The mission of OSAH is to improve the health of all students and adolescents in New Mexico.
OSAH provides resources and technical assistance to educational staff, physical and behavioral health professionals, and community members who are involved with children and youth to help them develop sustainable health systems for children and youth in schools and communities.
- Support integrated health care services to school-aged youth through SBHCs.
- Support statewide school nursing and school behavioral health.
- Promote Positive Youth Development and youth resiliency.
- Reduce the incidence of youth suicide.
Adolescent Behavioral Health and Suicide Prevention Program Responsibilities
- Promoting capacity building and sustainability of behavioral health services and early intervention programs in schools and youth serving organizations.
- Training schools and youth serving organizations in evidence based programs, such as: PREPaRE curriculum in school crisis prevention and intervention, Question Persuade Refer Gatekeeper for suicide prevention, CPI Nonviolent Crisis Intervention techniques, Counseling on Access to Lethal Means, Youth Mental Health First Aid, and Teen Mental Heath First Aid.
- Alliance building for schools and youth serving organizations to coordinate care with community mental health organizations and providers.
- Providing advanced training for medical and behavioral health providers on screening, early intervention, resiliency, referral, and follow-up.
- Facilitating community partnerships to support awareness, decrease stigma, and enhance behavioral health services statewide.
- Providing technical assistance for implementation and expansion of evidence-based behavioral health programs.
- 48 OSAH funded SBHCs provide quality, integrated, and culturally responsive health care delivered in a youth friendly setting to keep children and adolescents in school and ready to learn.
- OSAH funded SBHCs provide accessible services regardless of insurance status or ability to pay and in alignment with New Mexico statues for minor’s rights for receipt of health care services.
- OSAH funded SBHCs utilize a coordinated care model with school and health systems.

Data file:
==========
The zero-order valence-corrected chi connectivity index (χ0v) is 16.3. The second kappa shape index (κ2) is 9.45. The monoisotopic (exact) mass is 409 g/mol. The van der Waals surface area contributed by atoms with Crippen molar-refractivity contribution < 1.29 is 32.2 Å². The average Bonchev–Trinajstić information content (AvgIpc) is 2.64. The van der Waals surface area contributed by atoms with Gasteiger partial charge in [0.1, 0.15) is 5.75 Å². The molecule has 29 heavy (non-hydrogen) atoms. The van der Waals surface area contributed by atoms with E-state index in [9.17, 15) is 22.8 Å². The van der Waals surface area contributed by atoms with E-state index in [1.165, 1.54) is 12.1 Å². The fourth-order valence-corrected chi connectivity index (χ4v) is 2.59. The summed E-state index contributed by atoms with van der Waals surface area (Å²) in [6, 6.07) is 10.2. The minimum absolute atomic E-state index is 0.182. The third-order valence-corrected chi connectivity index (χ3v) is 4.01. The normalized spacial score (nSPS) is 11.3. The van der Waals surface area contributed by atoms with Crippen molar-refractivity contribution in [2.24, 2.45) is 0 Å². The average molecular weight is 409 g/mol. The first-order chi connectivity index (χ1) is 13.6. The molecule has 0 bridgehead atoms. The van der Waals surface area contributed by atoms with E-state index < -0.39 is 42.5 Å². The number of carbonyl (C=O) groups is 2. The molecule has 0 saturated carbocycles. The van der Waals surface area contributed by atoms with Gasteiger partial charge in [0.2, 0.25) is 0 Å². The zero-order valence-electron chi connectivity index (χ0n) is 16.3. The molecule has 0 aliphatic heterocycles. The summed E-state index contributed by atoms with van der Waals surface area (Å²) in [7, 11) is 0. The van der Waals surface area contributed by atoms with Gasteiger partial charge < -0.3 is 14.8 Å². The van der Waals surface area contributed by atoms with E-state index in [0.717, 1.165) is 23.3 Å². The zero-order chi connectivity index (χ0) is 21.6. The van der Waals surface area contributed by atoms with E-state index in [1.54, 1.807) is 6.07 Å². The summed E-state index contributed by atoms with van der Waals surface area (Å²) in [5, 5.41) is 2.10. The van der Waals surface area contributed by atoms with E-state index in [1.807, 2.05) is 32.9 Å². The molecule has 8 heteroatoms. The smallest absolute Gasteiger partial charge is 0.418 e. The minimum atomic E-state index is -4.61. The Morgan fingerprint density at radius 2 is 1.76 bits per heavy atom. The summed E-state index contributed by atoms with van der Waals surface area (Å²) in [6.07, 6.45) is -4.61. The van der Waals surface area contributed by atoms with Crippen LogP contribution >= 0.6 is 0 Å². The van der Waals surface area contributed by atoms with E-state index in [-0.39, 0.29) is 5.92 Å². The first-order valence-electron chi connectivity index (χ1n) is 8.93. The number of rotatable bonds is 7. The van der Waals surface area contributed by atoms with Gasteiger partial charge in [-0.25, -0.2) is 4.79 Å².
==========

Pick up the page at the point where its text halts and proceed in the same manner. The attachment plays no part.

- Nearly 40% of visits to NM SBHCs are for behavioral health services; eliminating barriers to this important service.
- 88% of OSAH funded SBHCs are operated by Federally Qualified Health Centers (FQHCs) or large medical groups, linking students and families to medical homes and improving continuity of care.
- 18,319 students received 51,106 visits for primary care, behavioral health and oral health services during FY19.
- All OSAH supported SBHCs are in Health Professional Shortage Areas.
- NM School Health Manual - a vital web-based guidance manual to assist school health personnel in providing a coordinated school health program that receives 5,000 visits per year.
- The Annual School Health Services Report, a snapshot of health services provided by NM school nurses, is coordinated and maintained by OSAH. Statewide data is linked into the National Data Set allowing NM school health to be represented.
- We collaborate with public health regions and Regional Health Officers to provide statewide training and technical assistance for approximately 500 school nurses, 450 health assistants, and 1,000+ school counselors and social workers.
- The trained workforce provides school health services for 310,000+ students at 800 campuses, including provision of chronic disease management and coordination for 6,800+ students who require medically complex procedures for chronic health conditions such as asthma, diabetes, and complex seizure disorders.
- Asset Based (focus on strengths)
- Place-Based (reflect local culture)
- Holistic (mind/body/spirit) & Developmentally Age Appropriate
- Informed by Youth (Youth Voice)
- Supports ALL children/youth
- Broad Stakeholder Input & Support (family, school, community, media, etc.)
- There are 40 Youth Peer-to-Peer Programs statewide.
- Adapted from the promising practice Natural Helper Program & evidence based PYD approach.
- Based on the premise that when young people have problems, they most often turn to trusted friends for help and that within every school a “helping network” already exists in various student subgroups.
- Young people are identified by peers and adults as “helpers” and receive training and support to recognize when a peer needs help, improve their communication, listening, and problem solving skills, become aware of when a situation is more serious and needs adult professional intervention.
- Each program plans and implements one service learning & one health promotion project.